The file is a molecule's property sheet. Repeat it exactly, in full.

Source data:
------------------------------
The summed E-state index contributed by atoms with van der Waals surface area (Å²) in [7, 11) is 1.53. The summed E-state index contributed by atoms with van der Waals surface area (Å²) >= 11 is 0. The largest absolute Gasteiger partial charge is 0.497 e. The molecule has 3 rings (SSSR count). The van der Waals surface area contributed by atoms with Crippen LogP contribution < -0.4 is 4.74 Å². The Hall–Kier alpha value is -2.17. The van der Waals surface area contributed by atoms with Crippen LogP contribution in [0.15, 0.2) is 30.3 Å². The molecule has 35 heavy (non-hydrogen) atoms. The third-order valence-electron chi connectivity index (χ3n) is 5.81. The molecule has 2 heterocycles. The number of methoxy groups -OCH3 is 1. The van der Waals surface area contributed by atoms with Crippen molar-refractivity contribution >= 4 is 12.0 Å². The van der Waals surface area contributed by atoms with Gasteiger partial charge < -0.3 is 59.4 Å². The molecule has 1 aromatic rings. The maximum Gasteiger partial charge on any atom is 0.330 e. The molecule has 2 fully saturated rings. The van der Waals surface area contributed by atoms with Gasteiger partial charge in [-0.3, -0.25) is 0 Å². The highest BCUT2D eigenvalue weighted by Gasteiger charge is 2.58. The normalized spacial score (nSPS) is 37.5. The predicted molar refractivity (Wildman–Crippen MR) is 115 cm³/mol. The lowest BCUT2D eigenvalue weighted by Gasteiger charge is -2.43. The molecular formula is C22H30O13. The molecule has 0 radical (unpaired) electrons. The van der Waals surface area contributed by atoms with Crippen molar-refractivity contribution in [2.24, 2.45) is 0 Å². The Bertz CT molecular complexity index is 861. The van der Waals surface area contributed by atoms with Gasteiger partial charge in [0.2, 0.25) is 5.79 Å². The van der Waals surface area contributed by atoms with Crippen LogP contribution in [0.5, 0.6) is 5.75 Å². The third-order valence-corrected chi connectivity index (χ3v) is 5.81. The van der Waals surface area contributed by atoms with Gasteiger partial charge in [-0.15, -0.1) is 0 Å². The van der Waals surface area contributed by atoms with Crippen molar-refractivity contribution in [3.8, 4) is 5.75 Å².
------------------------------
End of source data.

The summed E-state index contributed by atoms with van der Waals surface area (Å²) in [7, 11) is 1.53. The summed E-state index contributed by atoms with van der Waals surface area (Å²) >= 11 is 0. The largest absolute Gasteiger partial charge is 0.497 e. The molecule has 3 rings (SSSR count). The van der Waals surface area contributed by atoms with Crippen LogP contribution < -0.4 is 4.74 Å². The Hall–Kier alpha value is -2.17. The van der Waals surface area contributed by atoms with Crippen LogP contribution in [0.15, 0.2) is 30.3 Å². The molecule has 35 heavy (non-hydrogen) atoms. The third-order valence-electron chi connectivity index (χ3n) is 5.81. The molecule has 2 heterocycles. The number of methoxy groups -OCH3 is 1. The van der Waals surface area contributed by atoms with Crippen molar-refractivity contribution >= 4 is 12.0 Å². The van der Waals surface area contributed by atoms with Gasteiger partial charge < -0.3 is 59.4 Å². The molecule has 1 aromatic rings. The maximum Gasteiger partial charge on any atom is 0.330 e. The molecule has 2 fully saturated rings. The van der Waals surface area contributed by atoms with Gasteiger partial charge in [-0.3, -0.25) is 0 Å². The highest BCUT2D eigenvalue weighted by Gasteiger charge is 2.58. The normalized spacial score (nSPS) is 37.5. The predicted molar refractivity (Wildman–Crippen MR) is 115 cm³/mol. The lowest BCUT2D eigenvalue weighted by Gasteiger charge is -2.43. The molecular formula is C22H30O13. The molecule has 0 radical (unpaired) electrons. The van der Waals surface area contributed by atoms with Crippen molar-refractivity contribution in [2.24, 2.45) is 0 Å². The Bertz CT molecular complexity index is 861. The van der Waals surface area contributed by atoms with Gasteiger partial charge in [0.2, 0.25) is 5.79 Å². The van der Waals surface area contributed by atoms with Crippen LogP contribution in [0.5, 0.6) is 5.75 Å². The third-order valence-corrected chi connectivity index (χ3v) is 5.81. The van der Waals surface area contributed by atoms with Gasteiger partial charge in [-0.15, -0.1) is 0 Å². The van der Waals surface area contributed by atoms with Crippen molar-refractivity contribution in [3.8, 4) is 5.75 Å².